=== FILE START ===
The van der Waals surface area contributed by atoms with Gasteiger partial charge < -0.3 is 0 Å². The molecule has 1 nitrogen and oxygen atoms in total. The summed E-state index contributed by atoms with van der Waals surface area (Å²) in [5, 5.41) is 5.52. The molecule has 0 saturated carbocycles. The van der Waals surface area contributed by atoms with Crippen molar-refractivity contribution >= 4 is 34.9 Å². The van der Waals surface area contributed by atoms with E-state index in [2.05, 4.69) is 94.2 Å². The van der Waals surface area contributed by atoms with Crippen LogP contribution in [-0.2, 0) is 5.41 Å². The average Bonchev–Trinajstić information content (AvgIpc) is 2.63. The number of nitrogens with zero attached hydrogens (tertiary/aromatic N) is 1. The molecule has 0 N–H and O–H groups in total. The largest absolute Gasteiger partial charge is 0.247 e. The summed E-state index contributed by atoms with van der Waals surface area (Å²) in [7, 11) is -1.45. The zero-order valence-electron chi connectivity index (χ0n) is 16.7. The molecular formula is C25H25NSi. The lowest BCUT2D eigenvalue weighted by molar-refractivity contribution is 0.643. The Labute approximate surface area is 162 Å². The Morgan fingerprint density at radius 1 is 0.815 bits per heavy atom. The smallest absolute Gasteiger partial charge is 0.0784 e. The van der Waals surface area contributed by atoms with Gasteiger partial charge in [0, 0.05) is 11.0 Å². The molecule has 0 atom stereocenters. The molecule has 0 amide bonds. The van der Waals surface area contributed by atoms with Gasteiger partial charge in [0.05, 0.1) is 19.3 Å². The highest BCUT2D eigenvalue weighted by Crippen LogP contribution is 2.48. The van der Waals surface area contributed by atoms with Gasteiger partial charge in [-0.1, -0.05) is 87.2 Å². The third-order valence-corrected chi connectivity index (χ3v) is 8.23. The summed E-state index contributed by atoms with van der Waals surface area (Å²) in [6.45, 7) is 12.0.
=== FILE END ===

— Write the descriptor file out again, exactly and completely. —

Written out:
The van der Waals surface area contributed by atoms with Gasteiger partial charge < -0.3 is 0 Å². The molecule has 1 nitrogen and oxygen atoms in total. The summed E-state index contributed by atoms with van der Waals surface area (Å²) in [5, 5.41) is 5.52. The molecule has 0 saturated carbocycles. The van der Waals surface area contributed by atoms with Crippen molar-refractivity contribution >= 4 is 34.9 Å². The van der Waals surface area contributed by atoms with E-state index in [2.05, 4.69) is 94.2 Å². The van der Waals surface area contributed by atoms with Crippen LogP contribution in [-0.2, 0) is 5.41 Å². The average Bonchev–Trinajstić information content (AvgIpc) is 2.63. The number of nitrogens with zero attached hydrogens (tertiary/aromatic N) is 1. The molecule has 0 N–H and O–H groups in total. The largest absolute Gasteiger partial charge is 0.247 e. The summed E-state index contributed by atoms with van der Waals surface area (Å²) in [7, 11) is -1.45. The zero-order valence-electron chi connectivity index (χ0n) is 16.7. The molecular formula is C25H25NSi. The lowest BCUT2D eigenvalue weighted by molar-refractivity contribution is 0.643. The Labute approximate surface area is 162 Å². The Morgan fingerprint density at radius 1 is 0.815 bits per heavy atom. The smallest absolute Gasteiger partial charge is 0.0784 e. The van der Waals surface area contributed by atoms with Gasteiger partial charge in [0, 0.05) is 11.0 Å². The molecule has 0 atom stereocenters. The molecule has 0 amide bonds. The van der Waals surface area contributed by atoms with Gasteiger partial charge in [0.05, 0.1) is 19.3 Å². The highest BCUT2D eigenvalue weighted by Crippen LogP contribution is 2.48. The van der Waals surface area contributed by atoms with Gasteiger partial charge in [-0.1, -0.05) is 87.2 Å². The third-order valence-corrected chi connectivity index (χ3v) is 8.23. The summed E-state index contributed by atoms with van der Waals surface area (Å²) in [6.45, 7) is 12.0.